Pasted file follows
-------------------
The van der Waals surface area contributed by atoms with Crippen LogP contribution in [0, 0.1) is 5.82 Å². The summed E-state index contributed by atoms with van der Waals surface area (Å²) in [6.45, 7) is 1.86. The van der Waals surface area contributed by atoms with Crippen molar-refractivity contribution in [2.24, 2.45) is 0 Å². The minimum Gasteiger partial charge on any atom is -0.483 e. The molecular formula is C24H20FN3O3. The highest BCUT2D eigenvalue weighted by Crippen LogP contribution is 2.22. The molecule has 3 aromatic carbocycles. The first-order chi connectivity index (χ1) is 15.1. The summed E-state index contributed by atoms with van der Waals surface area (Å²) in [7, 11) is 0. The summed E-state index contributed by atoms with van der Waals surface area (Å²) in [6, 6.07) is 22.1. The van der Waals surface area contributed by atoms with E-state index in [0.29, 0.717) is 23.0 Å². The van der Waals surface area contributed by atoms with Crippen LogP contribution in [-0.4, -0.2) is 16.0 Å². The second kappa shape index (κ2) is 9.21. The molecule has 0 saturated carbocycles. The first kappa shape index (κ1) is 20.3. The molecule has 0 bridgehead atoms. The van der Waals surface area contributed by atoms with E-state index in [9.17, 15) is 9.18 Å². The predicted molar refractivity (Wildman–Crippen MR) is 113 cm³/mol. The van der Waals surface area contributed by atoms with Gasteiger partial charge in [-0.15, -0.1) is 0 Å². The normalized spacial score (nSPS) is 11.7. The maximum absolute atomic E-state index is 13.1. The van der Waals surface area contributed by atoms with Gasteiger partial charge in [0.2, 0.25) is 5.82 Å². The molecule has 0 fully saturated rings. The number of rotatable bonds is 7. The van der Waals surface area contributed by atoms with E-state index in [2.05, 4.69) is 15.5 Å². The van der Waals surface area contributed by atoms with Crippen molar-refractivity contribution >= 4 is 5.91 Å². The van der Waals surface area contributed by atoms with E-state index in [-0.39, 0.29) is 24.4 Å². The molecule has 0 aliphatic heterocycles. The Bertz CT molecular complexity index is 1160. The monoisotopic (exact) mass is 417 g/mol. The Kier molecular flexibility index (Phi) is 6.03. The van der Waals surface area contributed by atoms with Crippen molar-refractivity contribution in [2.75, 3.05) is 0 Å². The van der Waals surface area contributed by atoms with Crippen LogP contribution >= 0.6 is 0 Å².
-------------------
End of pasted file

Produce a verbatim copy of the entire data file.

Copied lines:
The van der Waals surface area contributed by atoms with Crippen LogP contribution in [0, 0.1) is 5.82 Å². The summed E-state index contributed by atoms with van der Waals surface area (Å²) in [6.45, 7) is 1.86. The van der Waals surface area contributed by atoms with Crippen molar-refractivity contribution in [2.24, 2.45) is 0 Å². The minimum Gasteiger partial charge on any atom is -0.483 e. The molecular formula is C24H20FN3O3. The highest BCUT2D eigenvalue weighted by Crippen LogP contribution is 2.22. The molecule has 3 aromatic carbocycles. The first-order chi connectivity index (χ1) is 15.1. The summed E-state index contributed by atoms with van der Waals surface area (Å²) in [7, 11) is 0. The summed E-state index contributed by atoms with van der Waals surface area (Å²) in [6, 6.07) is 22.1. The van der Waals surface area contributed by atoms with E-state index in [0.29, 0.717) is 23.0 Å². The van der Waals surface area contributed by atoms with Crippen LogP contribution in [-0.4, -0.2) is 16.0 Å². The second kappa shape index (κ2) is 9.21. The molecule has 0 saturated carbocycles. The first kappa shape index (κ1) is 20.3. The molecule has 0 bridgehead atoms. The van der Waals surface area contributed by atoms with E-state index in [9.17, 15) is 9.18 Å². The predicted molar refractivity (Wildman–Crippen MR) is 113 cm³/mol. The van der Waals surface area contributed by atoms with Gasteiger partial charge in [-0.15, -0.1) is 0 Å². The normalized spacial score (nSPS) is 11.7. The maximum absolute atomic E-state index is 13.1. The van der Waals surface area contributed by atoms with Gasteiger partial charge in [0.2, 0.25) is 5.82 Å². The molecule has 0 fully saturated rings. The number of rotatable bonds is 7. The van der Waals surface area contributed by atoms with E-state index in [2.05, 4.69) is 15.5 Å². The van der Waals surface area contributed by atoms with Crippen molar-refractivity contribution >= 4 is 5.91 Å². The van der Waals surface area contributed by atoms with E-state index in [-0.39, 0.29) is 24.4 Å². The molecule has 0 aliphatic heterocycles. The Bertz CT molecular complexity index is 1160. The monoisotopic (exact) mass is 417 g/mol. The Kier molecular flexibility index (Phi) is 6.03. The van der Waals surface area contributed by atoms with Crippen molar-refractivity contribution in [2.75, 3.05) is 0 Å². The van der Waals surface area contributed by atoms with Crippen LogP contribution >= 0.6 is 0 Å².